Academic journal article Economic Inquiry

Investment and the Nominal Interest Rate: The Variable Velocity Case

Academic journal article Economic Inquiry

Investment and the Nominal Interest Rate: The Variable Velocity Case

Article excerpt


Models treating money either as a consumer good or as a producer good are encompassed by a model in which both households and firms use money as a buffer between receipts and expenditures. A rise in nominal interest rates increases resources devoted to intermediation, while discouraging purchases financed from accumulated cash. If investment is financed from contemporaneous earnings, there is a tendency to substitute out of consumption and into investment when interest rates are high. Greater resources devoted to intermediation generate a negative wealth effect. The net impact on investment is ambiguous.


The relationship between investment and the nominal interest rate in an economy where the cash balances of households and firms are rigidly linked to their respective expenditures has been examined by Koenig [1987b]. In such an economy the nominal interest rate acts like a tax on agents' purchases. As a result, households are inclined to save, rather than spend, when the nominal interest rate is relatively high. Provided that, at the margin, firms are able to finance at least some of their capital spending out of contemporaneous earnings, this increase in desired saving is only partially offset by a decrease in desired investment. Realized investment is thus greatest when the nominal interest rate is high in comparison to its own moving average--a "short-run Tobin effect."

This paper extends Koenig's analysis to the case in which households and firms, at a cost in terms of real resources, are able to increase the velocity of money. In this context it is shown that the short-run Tobin effect may be reversed. Intuitively, when the nominal interest rate is high, consumption of financial services by households and firms may rise to such an extent that any decline in the consumption of nonfinancial goods and services is overwhelmed, reducing the resources available for investment.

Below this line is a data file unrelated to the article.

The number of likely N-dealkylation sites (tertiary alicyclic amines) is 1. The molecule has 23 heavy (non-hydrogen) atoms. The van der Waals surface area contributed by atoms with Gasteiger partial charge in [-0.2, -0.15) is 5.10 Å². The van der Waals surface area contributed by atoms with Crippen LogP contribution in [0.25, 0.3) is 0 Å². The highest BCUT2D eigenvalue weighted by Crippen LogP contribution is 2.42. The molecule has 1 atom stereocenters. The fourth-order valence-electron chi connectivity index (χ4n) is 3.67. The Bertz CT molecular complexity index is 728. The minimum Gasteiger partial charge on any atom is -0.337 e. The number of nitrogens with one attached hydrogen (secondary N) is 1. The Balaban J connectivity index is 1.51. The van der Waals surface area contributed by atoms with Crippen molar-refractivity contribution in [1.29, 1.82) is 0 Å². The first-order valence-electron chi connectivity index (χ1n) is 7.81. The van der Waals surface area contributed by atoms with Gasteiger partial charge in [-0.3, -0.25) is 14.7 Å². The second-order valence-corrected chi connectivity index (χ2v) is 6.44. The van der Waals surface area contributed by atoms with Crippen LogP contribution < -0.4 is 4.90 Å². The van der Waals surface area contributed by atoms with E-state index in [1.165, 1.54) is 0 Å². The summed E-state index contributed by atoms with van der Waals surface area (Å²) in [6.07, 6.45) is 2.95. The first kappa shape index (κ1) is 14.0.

As in the earlier paper, I allow for the possibility that some fraction, 1-u, of firms' investment expenditures can be financed from contemporaneous earnings. Unless u equals zero, there is a "Stockman effect" [1981]: a tendency for investment to be depressed whenever the nominal interest rate is expected to be higher, on average, in the future than it has been in the past. When u equals unity, so all investment must be financed out of accumulated assets, the money balances of the representative firm can be interpreted as an argument of its production function. Regardless of the value of u, the money balances of households may be thought of as an argument--along with gross household spending--of an indirect utility function. Thus both of the most frequently used methods of modeling the role of money--as an argument of the household utility function, and as an argument of the production function--are special cases of the model developed here.

This is a substantially less restrictive framework than that employed by Fischer [1979], Sweeney [1984], Cohen [1985], and Obstfeld [1985], each of whom has also examined the effects of anticipated policy in an economy where the velocity of money is variable.(1)

Section II discusses the utility and profit maximization problems facing households and firms, respectively, and shows how the behavior of economic agents is affected by the presence of real costs of financial management. A dynamic analysis is undertaken in section III, and it is shown that the short-run Tobin effect may operate in reverse. A summary concludes the paper. Throughout, agents are assumed to possess perfect foresight.



Imagine a world in which each household receives wage and dividend income at discrete intervals, but desires to purchase and consume output continuously through time. …

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